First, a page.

Advice for landlords

We support private landlords and letting agents in a number of ways to make sure their properties are safe and good quality.

Our landlord accreditation scheme offers benefits to landlords and we also administer mandatory licences for large houses in multiple occupation (HMO). Berneslai Homes also run a Property Management Service for landlords with properties in the borough.

If you own an empty property we may be able to help bring it back into use too.

If you’re a landlord or managing agent you can find out more about your rights and responsibilities below, and find more detailed information for landlords on GOV.UK.

COVID-19 update for landlords

The government has issued guidance to everyone to stay alert to protect against coronavirus; this means some changes to the way that services for tenants and landlords are provided. 

If you're a renting a property out we'd recommend that you visit our webpage to read more about these changes and what they mean for private rented landlords.


As the landlord, it’s your responsibility to maintain the property and carry out repairs. It’s also your responsibility to make sure the property meets safety standards. You should give your tenants 24 hours’ notice before visiting the property.

The Housing Health and Safety Rating System (HHSRS) was introduced as part of the Housing Act (2004) to identify and protect against risks and hazards within a dwelling.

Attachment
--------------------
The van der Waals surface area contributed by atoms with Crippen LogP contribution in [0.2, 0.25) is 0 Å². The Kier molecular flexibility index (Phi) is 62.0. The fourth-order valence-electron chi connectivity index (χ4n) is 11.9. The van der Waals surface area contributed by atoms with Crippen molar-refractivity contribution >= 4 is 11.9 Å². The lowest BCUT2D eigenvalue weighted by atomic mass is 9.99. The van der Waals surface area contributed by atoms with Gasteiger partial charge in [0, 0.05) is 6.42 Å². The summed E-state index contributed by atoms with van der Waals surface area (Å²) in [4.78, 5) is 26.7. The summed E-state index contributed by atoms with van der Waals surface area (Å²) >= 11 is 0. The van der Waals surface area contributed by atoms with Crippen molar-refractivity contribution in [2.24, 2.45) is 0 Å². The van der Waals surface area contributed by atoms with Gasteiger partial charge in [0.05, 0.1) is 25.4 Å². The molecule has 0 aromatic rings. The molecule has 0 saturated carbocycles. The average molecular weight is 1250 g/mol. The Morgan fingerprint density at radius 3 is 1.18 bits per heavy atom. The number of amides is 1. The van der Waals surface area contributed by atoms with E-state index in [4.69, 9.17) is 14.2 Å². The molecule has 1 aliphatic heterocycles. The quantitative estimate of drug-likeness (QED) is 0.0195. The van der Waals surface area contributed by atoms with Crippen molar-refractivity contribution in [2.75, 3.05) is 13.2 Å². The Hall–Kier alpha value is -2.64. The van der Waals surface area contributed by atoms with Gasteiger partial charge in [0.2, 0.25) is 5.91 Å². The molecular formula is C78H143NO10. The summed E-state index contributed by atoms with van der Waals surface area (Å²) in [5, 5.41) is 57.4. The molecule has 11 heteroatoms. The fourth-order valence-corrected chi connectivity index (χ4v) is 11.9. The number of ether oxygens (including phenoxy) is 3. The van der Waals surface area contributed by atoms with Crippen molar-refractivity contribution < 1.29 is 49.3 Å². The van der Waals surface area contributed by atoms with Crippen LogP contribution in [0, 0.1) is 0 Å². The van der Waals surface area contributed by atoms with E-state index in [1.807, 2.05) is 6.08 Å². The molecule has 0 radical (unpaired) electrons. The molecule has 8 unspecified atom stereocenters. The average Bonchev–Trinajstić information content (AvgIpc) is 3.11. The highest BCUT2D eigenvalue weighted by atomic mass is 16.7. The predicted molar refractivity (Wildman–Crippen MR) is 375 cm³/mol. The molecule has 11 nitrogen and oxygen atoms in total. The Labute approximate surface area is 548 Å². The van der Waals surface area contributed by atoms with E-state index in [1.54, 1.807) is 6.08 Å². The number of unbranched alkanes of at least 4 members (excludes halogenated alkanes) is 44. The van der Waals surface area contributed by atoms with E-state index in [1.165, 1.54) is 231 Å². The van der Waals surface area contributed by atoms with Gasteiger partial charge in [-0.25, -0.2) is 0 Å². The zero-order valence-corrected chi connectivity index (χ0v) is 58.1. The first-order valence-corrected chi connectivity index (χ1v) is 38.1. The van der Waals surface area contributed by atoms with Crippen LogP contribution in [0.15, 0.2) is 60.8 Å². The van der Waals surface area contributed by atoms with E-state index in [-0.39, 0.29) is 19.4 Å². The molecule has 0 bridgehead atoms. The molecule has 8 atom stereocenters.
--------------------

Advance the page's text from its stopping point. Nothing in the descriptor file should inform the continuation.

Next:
Your tenants may get in touch with us if you take too long to carry out repairs. If we inspect the property and find unacceptable hazards we’ll contact you to discuss the options available. If informal action doesn’t resolve the issue we can escalate the complaint by using enforcement procedures.

Energy efficiency

It' a legal requirement for all dwellings in the private rented sector to have an Energy Performance Certificate (EPC). The Energy Efficiency (Private Rented Property) (England and Wales) Regulations 2015 established a minimum level of energy efficiency for houses within the private rented sector.

From 1 April 2020 it became unlawful to let most properties if the EPC rating of the property is either F or G. Therefore, the property must be brought up to the minimum rating of E.

If the recommended works cannot be met within the £3500 cap, landlords must carry out any relevant works up to that value before applying for an exemption. If the minimum rating of E cannot be met, landlords must register an exemption. If you fail to comply with the regulations or falsely enter information onto the exemptions register, a civil penalty can be imposed.

There are several ways to improve the energy efficiency of your property through measures such as wall, floor or roof insulation, heat pumps and first-time gas central heating systems. Depending on your personal circumstances and your tenant’s you may be eligible for some financial support to make the property warmer and cheaper to run.

More useful information for landlords